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im trying to learn to use bitwise permissions for in my application. Problem is, it's not working :(

When a user logs in, i save a user object in the session, which looks like this :

    [user] => User Object
        [id] => 1
        [firstname] => Firstname
        [lastname] => Lastname
        [emailaddress] => email@adres
        [permissions] => 16

i have a class called authenticate, in which i define some contants, which are these :

class authenticate {   

const GUEST = 1;  // 1
const USER = 10;  // 2
const MODERATOR = 1000; // 8
const ADMIN = 10000; // 16

Now when a user logs in in the admin, i want to make sure the user has admin rights, which i try to check this way :

  if ($_SESSION['user']->permissions & authenticate::ADMIN){
             echo 'yep admin';
  }else {
             echo 'no admin';

When i have a user that does lets say have a number 8 as permission, its not an admin and it should say no admin.. but it doesn't it always says yep admin ..

could anyone tell me what i am doing wrong here?


share|improve this question
Those... aren't bitwise. Those are decimal-wise. (Ten-wise?) Furthermore I don't think you aren't checking for bitwise permissions right — it should be perm & required_perm === required_perm. (Though maybe not.) PHP 5.4+ supports binary literal notation in the form 0b0101. – Waleed Khan Feb 27 '13 at 19:22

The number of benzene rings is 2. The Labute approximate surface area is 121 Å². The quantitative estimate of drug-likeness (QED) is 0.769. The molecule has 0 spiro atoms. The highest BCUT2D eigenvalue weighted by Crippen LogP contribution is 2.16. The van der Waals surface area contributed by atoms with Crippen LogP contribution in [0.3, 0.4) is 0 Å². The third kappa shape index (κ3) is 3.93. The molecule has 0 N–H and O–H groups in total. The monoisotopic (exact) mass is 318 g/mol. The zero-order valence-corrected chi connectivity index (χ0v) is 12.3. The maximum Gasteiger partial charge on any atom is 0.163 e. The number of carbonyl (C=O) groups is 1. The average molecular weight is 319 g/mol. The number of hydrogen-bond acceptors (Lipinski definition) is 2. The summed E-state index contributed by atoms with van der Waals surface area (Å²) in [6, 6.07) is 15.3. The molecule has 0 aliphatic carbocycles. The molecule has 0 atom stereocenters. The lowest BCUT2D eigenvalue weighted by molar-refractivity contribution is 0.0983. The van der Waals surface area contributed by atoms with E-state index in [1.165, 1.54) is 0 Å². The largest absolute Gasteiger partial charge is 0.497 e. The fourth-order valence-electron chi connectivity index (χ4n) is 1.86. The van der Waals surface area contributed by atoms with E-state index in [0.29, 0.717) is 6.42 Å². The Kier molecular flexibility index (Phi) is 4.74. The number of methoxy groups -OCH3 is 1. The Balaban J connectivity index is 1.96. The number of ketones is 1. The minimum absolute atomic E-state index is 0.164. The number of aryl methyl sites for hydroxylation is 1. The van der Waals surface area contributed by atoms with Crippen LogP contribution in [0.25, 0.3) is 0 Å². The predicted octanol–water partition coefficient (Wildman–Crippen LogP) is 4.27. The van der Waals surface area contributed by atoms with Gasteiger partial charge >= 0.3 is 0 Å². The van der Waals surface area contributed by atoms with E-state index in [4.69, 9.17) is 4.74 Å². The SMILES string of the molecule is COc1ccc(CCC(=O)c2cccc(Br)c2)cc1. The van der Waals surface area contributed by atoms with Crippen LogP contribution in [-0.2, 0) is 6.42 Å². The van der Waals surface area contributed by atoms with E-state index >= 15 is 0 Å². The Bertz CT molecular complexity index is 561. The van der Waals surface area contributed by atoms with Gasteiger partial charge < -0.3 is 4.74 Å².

According to stackoverflow.com/questions/132194/… it's usually not a good idea to store objects in $_SESSION. – Mike Feb 27 '13 at 19:39

It should probably be

const GUEST = 1;     // 1
const USER = 2;      // 10
const MODERATOR = 8; // 1000
const ADMIN = 16;    // 10000
share|improve this answer
And when a user is admin i have to add 10000 to the permission field in the database? – user1362916 Feb 27 '13 at 19:24
@user1362916 Do you know what are binary numbers? – Mikhail Vladimirov Feb 27 '13 at 19:29
no not really im trying to understand haha – user1362916 Feb 27 '13 at 21:05

The problem, as Mikhail shows, is that 1000 is the number one-thousand. You need the number whose binary representation is 1000, which is the number eight.

You can use 1, 2, 4, 8, 16, etc., as Mikhail does.

However, if you want to visualise what's happening with the bitwise calculation, it's great if you can see where the bits are visually. PHP 5.4 introduced a binary integer syntax.

const GUEST     = 0b00001;  // 1
const USER      = 0b00010;  // 2
const MODERATOR = 0b01000;  // 8
const ADMIN     = 0b10000;  // 16
share|improve this answer

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